Silurian Software


Program Imports

When a program is built the linker works which DLLs to load that contains the required functions. The list of imported functions is then embedded in the PE file. Functions can be referenced by name or by number (ordinal). It is somewhat faster to load if functions are referenced by ordinal rather than name (e.g. I want function 46 of GDI.dll) as there is no need to look up names when loaded. There lies madness as the DLL you call may be upgraded and these numbers might be reassigned and the program will then almost certainly crash. However, with the invention of manifests it is now feasible to use ordinals again as the manifest will guarantee the correct version of a DLL will be used.

When the program loads, the loader 'fixes up' the functions declared in the import table with the actual function in the DLL. It replaces the call address in the loaded program with the actual function entry address. If the loader can not find a DLL or function that the program needs it will abort the loading and you may get an error message saying 'Faild to Load'.

Within Windows you'll see that the same set of Microsoft® system DLLs crop up again and again. The reason for '32' in these DLL names is historical it distinguishes the 32bit version from the previous 16bit version that did not have this number at the end.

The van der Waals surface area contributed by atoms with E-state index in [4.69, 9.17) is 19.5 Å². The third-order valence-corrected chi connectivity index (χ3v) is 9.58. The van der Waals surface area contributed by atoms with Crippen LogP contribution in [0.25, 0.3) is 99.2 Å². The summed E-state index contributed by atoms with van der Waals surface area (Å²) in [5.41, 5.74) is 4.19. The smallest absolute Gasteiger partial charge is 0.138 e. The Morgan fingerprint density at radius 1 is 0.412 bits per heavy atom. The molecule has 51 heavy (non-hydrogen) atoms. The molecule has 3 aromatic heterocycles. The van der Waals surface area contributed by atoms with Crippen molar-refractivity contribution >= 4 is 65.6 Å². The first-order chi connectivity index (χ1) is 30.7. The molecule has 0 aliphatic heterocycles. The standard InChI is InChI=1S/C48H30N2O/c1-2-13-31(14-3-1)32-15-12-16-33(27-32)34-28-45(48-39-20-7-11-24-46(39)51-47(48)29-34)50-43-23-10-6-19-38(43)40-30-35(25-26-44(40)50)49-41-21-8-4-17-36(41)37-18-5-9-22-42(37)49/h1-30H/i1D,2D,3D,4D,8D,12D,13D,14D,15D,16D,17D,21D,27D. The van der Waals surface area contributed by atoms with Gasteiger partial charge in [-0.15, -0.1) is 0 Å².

Kernel32.dll All Windows programs must import this DLL. Kernel32 contains all the process and memory management that a program needs to operate. Without it a program could not run. It also contains file management functions as these are also essential to running programs.
User32.dll This DLL contains the 'user interface' elements which include support for displaying dialog boxes, message boxes and all 'user' interface windows. A program that does not link to User32 is a 'console' application that does not have a Windows user interface. A minimal Windows application will have imports from Kernel32 and User32, many installation programs will have only these imports so that an installer will always be able to load even on systems that it can't work with - a user at very least deserves to be given a message to say it can't install on that particular system.
Gdi32.dll If a program does any graphical or text drawing in Windows it will normally use GDI (Graphical Device Interface) to do the drawing operations. This is written to be graphics device independent, a program does not need knowledge of which graphics card is installed in order to draw on the screen. In addition the same interface can be used for printing and this greatly simplifies the process of writing applications that both draw on the screen and produce printed paper output. Basics line and text drawing functions are contained in it.
Comdlg32.dll For some historical reason Microsoft put the interface to the standard dialog screens for opening files; printing files; selecting a font or colour into a separate DLL rather than incorporating them into User32. These 'Common Dialogs' offer little flexibility to applications.
Advapi32.dll When 16bit Windows started growing beyond the categories of Kernel/User and GDI, Microsoft, chose the rather obvious name of 'Advanced API' for these 'extra' functions. The first set of functions that went in here were the System Registry access functions.